Win it, Dixon did. The only question now is how many more titles he can snag before it’s finally time to hang up his driving gloves.

THREE: Solid Debut for O’Ward

Sunday’s race marked the Verizon IndyCar Series debut for Mexican-American Patricio (Pato) O’Ward and it was a really good weekend for the 2018 IndyCar Lights champion.

O’Ward, just 19 years of age, had an incredible season in the lower-echelon series. He captured nine of the 17 races while earning an average finish of 2.4. And while his promise had certainly been noticed, few expected him to announce himself on the scene in quite the manner he did at Sonoma Raceway.

First up, Pato qualified fifth – a stunning effort for a rookie. Even the champion took notice. “What a phenomenal job by Pat,” said Dixon. “That’s amazing on his first try to be in the Fast 6. Obviously, he’s really talented.”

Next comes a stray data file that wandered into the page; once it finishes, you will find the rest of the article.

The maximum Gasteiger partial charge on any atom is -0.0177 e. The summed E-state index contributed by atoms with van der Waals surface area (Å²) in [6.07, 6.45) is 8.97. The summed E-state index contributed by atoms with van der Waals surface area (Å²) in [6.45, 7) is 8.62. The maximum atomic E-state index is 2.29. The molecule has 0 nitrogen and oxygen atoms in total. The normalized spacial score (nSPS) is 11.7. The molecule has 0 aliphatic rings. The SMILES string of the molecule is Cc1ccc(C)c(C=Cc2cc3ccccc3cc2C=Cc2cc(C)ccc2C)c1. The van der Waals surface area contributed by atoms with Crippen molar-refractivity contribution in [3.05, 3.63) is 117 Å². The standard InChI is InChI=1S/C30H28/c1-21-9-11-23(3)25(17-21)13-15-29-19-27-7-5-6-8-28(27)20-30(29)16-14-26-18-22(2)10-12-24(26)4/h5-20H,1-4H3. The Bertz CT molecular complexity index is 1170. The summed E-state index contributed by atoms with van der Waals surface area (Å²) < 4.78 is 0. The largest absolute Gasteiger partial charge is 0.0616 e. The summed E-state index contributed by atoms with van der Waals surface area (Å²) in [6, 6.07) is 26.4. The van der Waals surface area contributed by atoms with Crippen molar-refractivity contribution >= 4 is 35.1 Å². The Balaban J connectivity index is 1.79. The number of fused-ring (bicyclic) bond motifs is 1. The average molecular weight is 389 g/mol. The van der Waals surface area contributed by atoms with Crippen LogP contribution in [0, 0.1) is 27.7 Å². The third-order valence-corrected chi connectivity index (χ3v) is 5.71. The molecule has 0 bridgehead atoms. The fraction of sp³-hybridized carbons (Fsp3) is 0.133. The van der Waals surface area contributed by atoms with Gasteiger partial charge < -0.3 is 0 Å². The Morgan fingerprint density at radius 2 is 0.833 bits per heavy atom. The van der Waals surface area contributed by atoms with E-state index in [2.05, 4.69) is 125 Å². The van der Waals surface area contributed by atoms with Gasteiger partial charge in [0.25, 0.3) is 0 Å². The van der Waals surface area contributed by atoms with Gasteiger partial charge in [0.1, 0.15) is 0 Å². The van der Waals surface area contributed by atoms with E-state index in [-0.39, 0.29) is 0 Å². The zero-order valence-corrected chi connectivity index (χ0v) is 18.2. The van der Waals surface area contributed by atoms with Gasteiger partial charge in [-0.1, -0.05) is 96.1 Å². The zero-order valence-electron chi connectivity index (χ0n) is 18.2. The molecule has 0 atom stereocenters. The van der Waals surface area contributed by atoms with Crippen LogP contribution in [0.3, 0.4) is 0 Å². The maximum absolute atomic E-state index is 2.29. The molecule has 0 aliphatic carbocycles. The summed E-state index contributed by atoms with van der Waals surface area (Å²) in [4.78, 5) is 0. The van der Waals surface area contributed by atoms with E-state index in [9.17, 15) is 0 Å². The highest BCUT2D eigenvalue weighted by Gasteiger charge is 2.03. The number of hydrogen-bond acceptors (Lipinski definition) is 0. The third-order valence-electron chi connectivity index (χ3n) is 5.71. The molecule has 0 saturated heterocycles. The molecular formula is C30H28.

O’Ward backed it up in the main event, finishing ninth in his Harding Group Chevy.

Of course, the big question is what happens next for the young man. O’Ward’s certainly shown he is capable of running with the best in the sport and, with the right equipment, should be one to watch in the upcoming years.

FOUR: Tough TV Call

When I arrived home from the track — besides saying hello to my wife and dog — one of the first things I wanted to do was to sit down and watch the TV broadcast. I was particularly interested in seeing the start and what, exactly, had transpired with Alexander Rossi. But a red flag in the Monster Energy NASCAR Cup Series race at Las Vegas Motor Speedway meant live coverage from Sonoma was significantly delayed by NBCSN.